Sat | Jul 31, 2021

UCHENCE LET-DOWN - Gang leader hit hard but cop hurt by cronies’ short sentences

Published:Thursday | December 3, 2020 | 12:16 AMAndre Williams/Staff Reporter
Deputy Commissioner of Police Fitz Bailey.
Deputy Commissioner of Police Fitz Bailey.
Detainees are escorted towards the Supreme Court building in Kingston on Wednesday. Uchence Wilson and eight of his cronies were sentenced for various crimes by Chief Justice Bryan Sykes.
Detainees are escorted towards the Supreme Court building in Kingston on Wednesday. Uchence Wilson and eight of his cronies were sentenced for various crimes by Chief Justice Bryan Sykes.
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Despite convicted gangster Uchence Wilson being slapped with a 26-year prison term, perceived lighter sentences for some of his eight cronies dishonour the memories of their victims, a senior Jamaican police officer has said.

Wilson’s marauding gang wreaked havoc throughout St Catherine, Clarendon, St Andrew, St Mary, Manchester, Trelawny, and St Ann, leaving a trail of violence and racking up plunder totalling $400 million, prosecutors argued.

The State signalled on Wednesday that it might pursue the crime lord’s ill-gotten gains, but Wilson appealed that his family was broke.

“All of this is because my girlfriend want to get back her car ... . She have di two kids and dem a suffer ... . I don’t have any money,” he said in court Wednesday.

Deputy Commissioner of Police Fitz Bailey disclosed to The Gleaner that he had mixed feelings about the efficacy of the anti-gang legislation following some sentences, as short as four years, imposed by Chief Justice Bryan Sykes.

While acknowledging that “we are not lawyers, we are not the judge”, Bailey could not hide his disappointment that the chief justice had not applied tougher sentences to what he deemed hardened badmen.

He has also questioned whether the anti-gang law, hailed by national-security experts as a game-changing weapon in the arsenal of the police and prosecutors, had sharp enough teeth.

Bailey said that he viewed the intent of the legislation as not only to uproot criminal organisations as a group, but to impose heavy sentences that would serve as a deterrent.

“If you look at the predicate offence for a firearm, if a person is held, they can be sentenced to 15 years,” Bailey said.

“We would have thought that having been charged under the anti-gang legislation in terms of, for example, facilitating criminal organisations or facilitating a serious crime, which includes different categories of crime - whether it includes murder, possession of firearm, illegal firearm - I would have thought that the penalty would have reflected the legislation that deals with the predicate offence.”

Wilson, 30, was convicted on 10 of 34 charges, which include robbery, illegal possession of firearm, and shooting with intent.

Bailey has been the authoritative figure in arresting several criminal outfits, with some cases falling through. Six members of the King Valley Gang were acquitted this year and 19 others in the Dexter Gang walked free in 2019.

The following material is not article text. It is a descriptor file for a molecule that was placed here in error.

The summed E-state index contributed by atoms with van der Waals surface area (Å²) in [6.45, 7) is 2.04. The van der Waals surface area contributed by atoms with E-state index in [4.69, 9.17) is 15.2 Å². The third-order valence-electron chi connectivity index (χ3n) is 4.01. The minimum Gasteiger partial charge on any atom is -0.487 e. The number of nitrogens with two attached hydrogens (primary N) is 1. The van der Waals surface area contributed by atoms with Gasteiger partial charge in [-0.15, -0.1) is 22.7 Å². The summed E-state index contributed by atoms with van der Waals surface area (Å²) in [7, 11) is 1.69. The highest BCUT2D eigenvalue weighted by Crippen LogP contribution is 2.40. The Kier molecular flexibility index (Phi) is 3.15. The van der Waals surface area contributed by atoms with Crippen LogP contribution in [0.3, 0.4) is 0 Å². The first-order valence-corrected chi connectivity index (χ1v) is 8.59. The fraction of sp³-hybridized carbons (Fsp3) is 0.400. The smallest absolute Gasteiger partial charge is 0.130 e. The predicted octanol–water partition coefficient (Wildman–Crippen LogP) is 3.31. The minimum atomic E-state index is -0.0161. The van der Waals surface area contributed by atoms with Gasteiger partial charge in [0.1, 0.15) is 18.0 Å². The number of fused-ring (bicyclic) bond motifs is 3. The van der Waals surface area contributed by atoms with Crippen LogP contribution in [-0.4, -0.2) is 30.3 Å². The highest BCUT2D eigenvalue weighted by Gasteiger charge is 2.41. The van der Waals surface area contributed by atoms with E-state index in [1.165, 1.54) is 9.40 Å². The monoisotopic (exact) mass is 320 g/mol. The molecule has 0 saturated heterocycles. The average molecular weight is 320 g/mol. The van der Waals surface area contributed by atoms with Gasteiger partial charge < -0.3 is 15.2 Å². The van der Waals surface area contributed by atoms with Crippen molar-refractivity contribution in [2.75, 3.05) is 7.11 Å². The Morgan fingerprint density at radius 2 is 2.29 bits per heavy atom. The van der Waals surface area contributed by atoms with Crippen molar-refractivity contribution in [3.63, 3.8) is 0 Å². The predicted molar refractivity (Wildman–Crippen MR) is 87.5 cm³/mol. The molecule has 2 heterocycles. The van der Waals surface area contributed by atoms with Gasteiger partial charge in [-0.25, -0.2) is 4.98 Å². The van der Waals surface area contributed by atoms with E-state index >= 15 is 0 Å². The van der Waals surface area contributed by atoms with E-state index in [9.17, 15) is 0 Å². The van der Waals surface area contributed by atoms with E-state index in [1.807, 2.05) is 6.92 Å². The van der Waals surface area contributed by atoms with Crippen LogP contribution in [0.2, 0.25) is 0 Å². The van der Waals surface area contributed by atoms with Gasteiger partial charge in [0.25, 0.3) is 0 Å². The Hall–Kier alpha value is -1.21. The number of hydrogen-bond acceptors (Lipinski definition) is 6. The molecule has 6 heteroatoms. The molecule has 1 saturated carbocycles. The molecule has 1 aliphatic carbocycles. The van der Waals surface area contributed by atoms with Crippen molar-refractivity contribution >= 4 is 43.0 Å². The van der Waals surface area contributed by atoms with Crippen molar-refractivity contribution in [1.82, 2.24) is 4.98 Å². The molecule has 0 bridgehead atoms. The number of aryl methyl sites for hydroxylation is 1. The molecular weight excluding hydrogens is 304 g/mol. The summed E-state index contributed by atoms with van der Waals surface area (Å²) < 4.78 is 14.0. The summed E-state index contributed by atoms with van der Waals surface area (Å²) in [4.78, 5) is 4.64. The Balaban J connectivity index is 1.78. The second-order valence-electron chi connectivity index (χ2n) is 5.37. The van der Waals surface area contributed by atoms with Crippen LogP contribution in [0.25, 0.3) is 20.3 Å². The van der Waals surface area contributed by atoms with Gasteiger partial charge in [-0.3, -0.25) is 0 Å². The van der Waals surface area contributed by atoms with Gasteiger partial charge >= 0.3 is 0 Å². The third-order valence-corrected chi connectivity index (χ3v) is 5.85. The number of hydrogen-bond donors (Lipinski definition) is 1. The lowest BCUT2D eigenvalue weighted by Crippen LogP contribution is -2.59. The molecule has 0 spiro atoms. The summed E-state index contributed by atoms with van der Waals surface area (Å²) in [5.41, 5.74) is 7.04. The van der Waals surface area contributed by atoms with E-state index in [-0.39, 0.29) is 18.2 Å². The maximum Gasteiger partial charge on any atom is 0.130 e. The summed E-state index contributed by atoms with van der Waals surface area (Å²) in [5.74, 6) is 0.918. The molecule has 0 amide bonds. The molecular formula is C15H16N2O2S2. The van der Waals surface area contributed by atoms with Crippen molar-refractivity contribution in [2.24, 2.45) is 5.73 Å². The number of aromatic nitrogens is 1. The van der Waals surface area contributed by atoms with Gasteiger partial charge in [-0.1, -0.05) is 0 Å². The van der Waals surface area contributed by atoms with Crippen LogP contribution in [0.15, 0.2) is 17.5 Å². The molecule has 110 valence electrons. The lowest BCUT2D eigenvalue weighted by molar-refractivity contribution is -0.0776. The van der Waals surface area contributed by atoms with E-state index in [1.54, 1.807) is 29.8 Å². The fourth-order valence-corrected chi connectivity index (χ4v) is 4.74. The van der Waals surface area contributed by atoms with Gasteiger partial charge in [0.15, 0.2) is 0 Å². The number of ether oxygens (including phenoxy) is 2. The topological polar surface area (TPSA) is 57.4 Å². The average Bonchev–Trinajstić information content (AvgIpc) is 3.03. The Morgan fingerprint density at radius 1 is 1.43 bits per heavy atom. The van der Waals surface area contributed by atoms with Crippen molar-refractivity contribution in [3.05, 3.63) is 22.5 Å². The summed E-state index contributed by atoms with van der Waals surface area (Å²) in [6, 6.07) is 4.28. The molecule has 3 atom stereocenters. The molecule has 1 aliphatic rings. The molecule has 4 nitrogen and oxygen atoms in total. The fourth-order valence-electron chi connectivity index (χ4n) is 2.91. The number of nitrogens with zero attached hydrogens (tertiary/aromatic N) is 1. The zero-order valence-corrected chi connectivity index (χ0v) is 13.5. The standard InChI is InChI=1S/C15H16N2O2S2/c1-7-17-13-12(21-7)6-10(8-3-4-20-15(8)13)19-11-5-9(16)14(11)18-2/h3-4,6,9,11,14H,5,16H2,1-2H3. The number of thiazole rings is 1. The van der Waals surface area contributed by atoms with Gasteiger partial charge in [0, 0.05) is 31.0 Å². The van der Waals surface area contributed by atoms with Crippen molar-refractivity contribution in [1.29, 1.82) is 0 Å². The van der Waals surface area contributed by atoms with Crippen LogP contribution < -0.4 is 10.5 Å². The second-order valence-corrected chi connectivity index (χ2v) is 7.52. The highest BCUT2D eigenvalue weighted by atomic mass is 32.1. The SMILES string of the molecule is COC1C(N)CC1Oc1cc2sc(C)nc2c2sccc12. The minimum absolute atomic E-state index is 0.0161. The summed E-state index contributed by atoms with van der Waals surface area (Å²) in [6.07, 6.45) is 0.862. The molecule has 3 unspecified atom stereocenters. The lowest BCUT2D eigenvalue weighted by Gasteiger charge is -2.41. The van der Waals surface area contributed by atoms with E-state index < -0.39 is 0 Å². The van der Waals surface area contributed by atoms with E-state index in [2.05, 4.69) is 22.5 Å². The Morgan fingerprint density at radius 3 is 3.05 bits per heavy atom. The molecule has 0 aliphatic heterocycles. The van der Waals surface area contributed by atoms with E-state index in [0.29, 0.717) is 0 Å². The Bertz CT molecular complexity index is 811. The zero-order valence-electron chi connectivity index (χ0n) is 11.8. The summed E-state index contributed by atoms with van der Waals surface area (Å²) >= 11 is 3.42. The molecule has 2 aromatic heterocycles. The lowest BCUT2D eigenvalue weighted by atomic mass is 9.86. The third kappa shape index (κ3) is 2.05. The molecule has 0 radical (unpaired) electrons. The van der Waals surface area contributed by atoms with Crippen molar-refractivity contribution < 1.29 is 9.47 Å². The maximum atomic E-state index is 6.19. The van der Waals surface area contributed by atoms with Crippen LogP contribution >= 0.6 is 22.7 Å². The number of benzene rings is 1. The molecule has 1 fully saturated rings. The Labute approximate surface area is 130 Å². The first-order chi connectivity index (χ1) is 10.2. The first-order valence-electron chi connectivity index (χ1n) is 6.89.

While commending the efforts of investigators and the approach taken by the prosecution, he said that his team is prepared to learn hard lessons and tweak their strategy for future cases like the upcoming ones against the Clansman Gang.

“We will, maybe, look at where we need to make adjustments in our approach to the investigation, if there is a need for that to be done. I am still convinced that the officers ... did an excellent investigation where all the areas were exploited in terms of investigative opportunities,” Bailey said.

Cyberforensic communications and GPS mapping were among the strategies used.

Director of Public Prosecutions Paula Llewellyn also commended the industry of the investigators and prosecutors.

“There were a lot of challenges, especially out of court, which we will not go into given the nature and the type of matter,” Llewellyn told The Gleaner.

Bailey believes that the psychological toll on victims and their families should have greater influence in sentencing.

“I am a police officer and I am a real person who lives in this country, and the fact is, the victims of crime, do we consider them? Those persons who have suffered significantly?” said Bailey.

That chastening note could be more emphatic if Lloyd McFarlane, one of Wilson’s attorneys, rings true. He said that with good behaviour, his client could be out in 17 years.

The Uchence Wilson gang was busted in December 2017, three years after the Criminal Justice (Suppression of Criminal Organisations) Bill was passed.

andre.williams@gleanerjm.com

OTHER CONVICTIONS

* Odeen Smith – four years for robbery and being part of a criminal gang.

* Lanworth Geohagen – six years for robbery and being part of a criminal gang.

* Derron Taylor – eight years for being part of a criminal gang, home invasion, and facilitating a serious offence.

* Michael Lamonth – 16 years for robbery, home invasion, and being part of criminal gang.

* Fitzroy Scott – five years for home invasion.

* Sheldon Christian – five years for being a member of a criminal gang and facilitating a serious offence.

* Stephenson Bennett – five years for robbery and being a member of a criminal gang.

* Machel Goldburn – eight years for being a member of a gang and facilitating a criminal organisation with robbery.